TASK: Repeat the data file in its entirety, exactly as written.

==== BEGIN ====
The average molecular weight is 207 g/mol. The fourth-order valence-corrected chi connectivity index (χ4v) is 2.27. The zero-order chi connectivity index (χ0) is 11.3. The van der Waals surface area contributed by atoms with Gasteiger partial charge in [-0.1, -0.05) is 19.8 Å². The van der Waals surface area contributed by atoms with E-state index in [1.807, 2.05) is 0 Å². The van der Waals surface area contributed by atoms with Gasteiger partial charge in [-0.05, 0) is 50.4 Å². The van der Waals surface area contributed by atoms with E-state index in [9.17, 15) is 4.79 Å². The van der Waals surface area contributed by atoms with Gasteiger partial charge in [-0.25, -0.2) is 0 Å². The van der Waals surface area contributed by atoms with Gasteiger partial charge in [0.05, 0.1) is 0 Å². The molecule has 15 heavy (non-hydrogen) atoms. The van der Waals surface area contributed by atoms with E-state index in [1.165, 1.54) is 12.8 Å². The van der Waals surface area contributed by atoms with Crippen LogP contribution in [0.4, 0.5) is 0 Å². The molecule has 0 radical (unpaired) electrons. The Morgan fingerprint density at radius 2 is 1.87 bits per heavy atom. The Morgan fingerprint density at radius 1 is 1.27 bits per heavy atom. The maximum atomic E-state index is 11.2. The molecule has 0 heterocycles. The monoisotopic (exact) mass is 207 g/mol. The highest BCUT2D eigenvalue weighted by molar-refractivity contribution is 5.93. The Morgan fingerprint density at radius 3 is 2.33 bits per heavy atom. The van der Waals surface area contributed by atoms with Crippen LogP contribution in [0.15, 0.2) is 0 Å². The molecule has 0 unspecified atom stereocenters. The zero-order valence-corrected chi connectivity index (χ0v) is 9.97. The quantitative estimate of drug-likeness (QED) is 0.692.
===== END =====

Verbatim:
The average molecular weight is 207 g/mol. The fourth-order valence-corrected chi connectivity index (χ4v) is 2.27. The zero-order chi connectivity index (χ0) is 11.3. The van der Waals surface area contributed by atoms with Gasteiger partial charge in [-0.1, -0.05) is 19.8 Å². The van der Waals surface area contributed by atoms with E-state index in [1.807, 2.05) is 0 Å². The van der Waals surface area contributed by atoms with Gasteiger partial charge in [-0.05, 0) is 50.4 Å². The van der Waals surface area contributed by atoms with E-state index in [9.17, 15) is 4.79 Å². The van der Waals surface area contributed by atoms with Gasteiger partial charge in [-0.25, -0.2) is 0 Å². The van der Waals surface area contributed by atoms with Gasteiger partial charge in [0.05, 0.1) is 0 Å². The molecule has 15 heavy (non-hydrogen) atoms. The van der Waals surface area contributed by atoms with E-state index in [1.165, 1.54) is 12.8 Å². The van der Waals surface area contributed by atoms with Crippen LogP contribution in [0.4, 0.5) is 0 Å². The molecule has 0 radical (unpaired) electrons. The Morgan fingerprint density at radius 2 is 1.87 bits per heavy atom. The Morgan fingerprint density at radius 1 is 1.27 bits per heavy atom. The maximum atomic E-state index is 11.2. The molecule has 0 heterocycles. The monoisotopic (exact) mass is 207 g/mol. The highest BCUT2D eigenvalue weighted by molar-refractivity contribution is 5.93. The Morgan fingerprint density at radius 3 is 2.33 bits per heavy atom. The van der Waals surface area contributed by atoms with Crippen LogP contribution in [0.15, 0.2) is 0 Å². The molecule has 0 unspecified atom stereocenters. The zero-order valence-corrected chi connectivity index (χ0v) is 9.97. The quantitative estimate of drug-likeness (QED) is 0.692.